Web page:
A top Brazilian expert on isolated Amazon tribes was killed while approaching an indigenous group. His friends and other witnesses have shared that as he got near to the group, he was hit with an arrow that struck him in the chest. 

The victim was 56-year-old Rieli Franciscato, who had been an official in the government’s indigenous affairs agency Funai for years and had worked hard to set up reservations to protect Brazil’s tribes. But on Wednesday, when he moved closer to an indigenous tribe, which had never been contacted to date, he was hit by an arrow above the heart. The incident took place in the forest near the Uru Eu Wau Wau reservation in the western Brazilian state of Rondonia, which is near the border with Bolivia.

“He cried out, pulled the arrow from his chest, ran 50 meters and collapsed, lifeless,” said a policeman, who had accompanied Franciscati on the expedition. According to the Kanindé Ethno-Environmental Defense Association, which Franciscati helped forming in the 1980s, the indigenous group he was trying to approach has no ability to recognize when someone from the outside world is trying to help them or harm them. 

“Rieli was a calm, methodical, soft-spoken man who knew the dangers very well, but he was alone and so he went to ask the police to accompany him,” said Sydney Possuelo, a leading authority on Brazil’s indigenous tribes. He added that perhaps it was the presence of the police that scared the tribe and led to the attack.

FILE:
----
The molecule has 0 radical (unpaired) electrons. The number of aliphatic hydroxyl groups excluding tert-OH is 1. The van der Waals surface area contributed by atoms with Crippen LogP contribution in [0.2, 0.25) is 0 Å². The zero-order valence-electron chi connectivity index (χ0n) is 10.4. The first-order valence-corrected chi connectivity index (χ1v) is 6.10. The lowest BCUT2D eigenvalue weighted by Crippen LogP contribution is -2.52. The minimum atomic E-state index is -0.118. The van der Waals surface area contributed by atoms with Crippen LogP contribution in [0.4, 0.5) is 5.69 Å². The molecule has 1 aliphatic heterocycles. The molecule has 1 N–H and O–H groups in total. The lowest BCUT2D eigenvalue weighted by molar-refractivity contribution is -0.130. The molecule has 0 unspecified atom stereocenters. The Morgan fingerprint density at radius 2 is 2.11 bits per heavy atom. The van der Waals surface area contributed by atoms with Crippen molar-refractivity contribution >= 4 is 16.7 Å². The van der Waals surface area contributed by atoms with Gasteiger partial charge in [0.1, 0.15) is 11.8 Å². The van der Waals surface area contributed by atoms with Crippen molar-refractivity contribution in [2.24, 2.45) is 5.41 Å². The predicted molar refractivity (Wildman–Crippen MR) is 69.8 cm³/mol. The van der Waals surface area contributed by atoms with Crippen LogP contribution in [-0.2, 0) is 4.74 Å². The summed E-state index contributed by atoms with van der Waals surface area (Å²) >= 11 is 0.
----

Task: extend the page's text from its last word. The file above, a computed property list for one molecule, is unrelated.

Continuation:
This unfortunate tragedy will only serve to fuel the policies of the far-right President Jair Bolsonaro who is intent on developing the Amazon by reducing the size of indigenous reservations. This will only add to the threats indigenous people in Brazil are facing -- illegal land grabbers invading their land, trespassing loggers and gold miners, etc. 

“We are feeling bewildered by so many deaths in this Brazil that no longer respects indigenous rights,” said Ivaneide Cardozo, Franciscato’s friend and co-founder of the Kanindé association. 

In the past, Bolsonaro has made his dislike of the tribes obvious and has repeatedly proposed that the indigenous, who according to him are living “like cave men,” should be added to the advanced Brazilian society.

Exclusive footage of Brazil's indigenious tribe. Image YouTube/Funai